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Charlotte, N.C., Automates Incident Logs

Replacing an end-of-life technology speeds reporting, simplifies monitoring and eases research of potential security incidents.

by / April 10, 2013

As an information security engineer for Charlotte, N.C., Rusty Agee is responsible for maintaining the integrity of the network for 6,500 users spread over 100 locations. He and a small team oversee traffic coming into the network from all city departments. Fire stations, police satellite buildings, utilities and solid waste facilities, the transportation department, engineering, administrative functions and more all fall under his purview.

Until recently, the city used an incident management system that satisfied state regulations for storing incident data. But the system was difficult to manage and labor-intensive when it came time to retrieve information – in short, it had outlived its useful life.

“We were compliant because we had the data for a year, but it was of little or no use to us because it literally took hours to comb through just to pull the data back online and then several more hours to comb through it,” Agee explained to Government Technology.

After considering several solutions, IT security staff went with Boulder, Colo.-based security information and event management provider LogRhythm. According to Agee, this was the right choice for Charlotte to get quick access to log information, and easily-digestible reports that were simple to analyze. 

Dave Anthony, vice president of customer care at LogRhythm, explained that the company is gaining traction in the government market given growing concerns about cybersecurity threats. One of the first questions they get from many public-sector customers, according to Anthony, is “‘Where have I been hacked already that I didn’t even know about?’”

What they find, more often than not, is surprising.

“When you start looking for something for the first time, you’re almost certain to find it,” Anthony said. "And most of our customers, when they start looking, they do find something -- and it was something they didn't expect.”

The city of Charlotte bought the LogRhythm solution at the end of 2010, and began using it in early 2011. The deployment itself lasted about one week, and then Agee began the process of fine-tuning the amount of logs that it produced to eliminate duplication and make sure reports only contained needed data. He describes this tuning process as ongoing. 

In fact, he suggests that other agencies considering a similar event manager should spend time on the front end considering the volume of logs it will generate and ensure that they scale it for their organization.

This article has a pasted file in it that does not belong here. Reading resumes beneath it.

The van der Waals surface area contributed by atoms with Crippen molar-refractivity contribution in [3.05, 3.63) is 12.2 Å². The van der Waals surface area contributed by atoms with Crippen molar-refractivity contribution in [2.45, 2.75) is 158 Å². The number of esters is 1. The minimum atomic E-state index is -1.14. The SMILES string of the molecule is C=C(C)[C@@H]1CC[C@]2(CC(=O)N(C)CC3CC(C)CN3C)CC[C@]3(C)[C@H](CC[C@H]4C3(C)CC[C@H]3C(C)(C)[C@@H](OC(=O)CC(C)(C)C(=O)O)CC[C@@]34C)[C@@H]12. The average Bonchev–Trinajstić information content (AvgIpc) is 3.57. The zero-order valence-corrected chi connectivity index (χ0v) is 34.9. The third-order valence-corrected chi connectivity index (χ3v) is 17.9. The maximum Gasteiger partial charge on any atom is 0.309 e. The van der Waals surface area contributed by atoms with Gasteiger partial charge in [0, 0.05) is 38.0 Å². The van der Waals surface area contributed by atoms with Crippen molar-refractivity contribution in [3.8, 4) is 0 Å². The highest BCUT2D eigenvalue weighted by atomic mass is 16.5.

“Make sure you size it appropriately for the incidents and the amount of logs you’re going to have going through it, because I think you'll be surprised at how many logs you’re actually getting,” Agee recommends, adding that he didn’t expect the volume of logs he got from domain controllers, for example.

The new incident system positions Charlotte for compliance with a diverse set of requirements that come from covering such a broad range of city service areas. Law enforcement networks need to satisfy CJIS (Criminal Justice Information Systems) standards, for example, while PCI (Payment Card Industry) guidelines must be observed for departments like transportation that process payments using customer credit cards.

In Charlotte, IT security staff primarily uses data generated by LogRhythm to investigate the source of an infected machine using geo-location features. They can look at the Internet activity of a compromised computer, for example, and trace the traffic back to a specific website. Another major use is to monitor privileged account access.

“If someone that has domain admin rights puts somebody else in domain admin rights, we want to know about that,” Agee explains, adding that the city’s policy is to limit the number of privileged accounts according to its role-based security program.

In all, Agee estimates that the system generates about 1 million logs per day, most of which come from the city’s 14 firewalls. Between 10 and 15 incidents requiring user interaction are investigated on a daily basis. The system’s reporting capabilities help IT staff justify a proactive, rather than reactive, stance on security spending.

“We can show what type of events we’re getting hit with and use that for a justification of keeping our security at a level that we feel like it needs to be,” Agee added.

Photo from Shutterstock

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Noelle Knell Editor

Government Technology editor Noelle Knell has more than 15 years of writing and editing experience, covering public projects, transportation, business and technology. A California native, she has worked in both state and local government, and is a graduate of the University of California, Davis, with majors in political science and American history. She can be reached via email and on Twitter.

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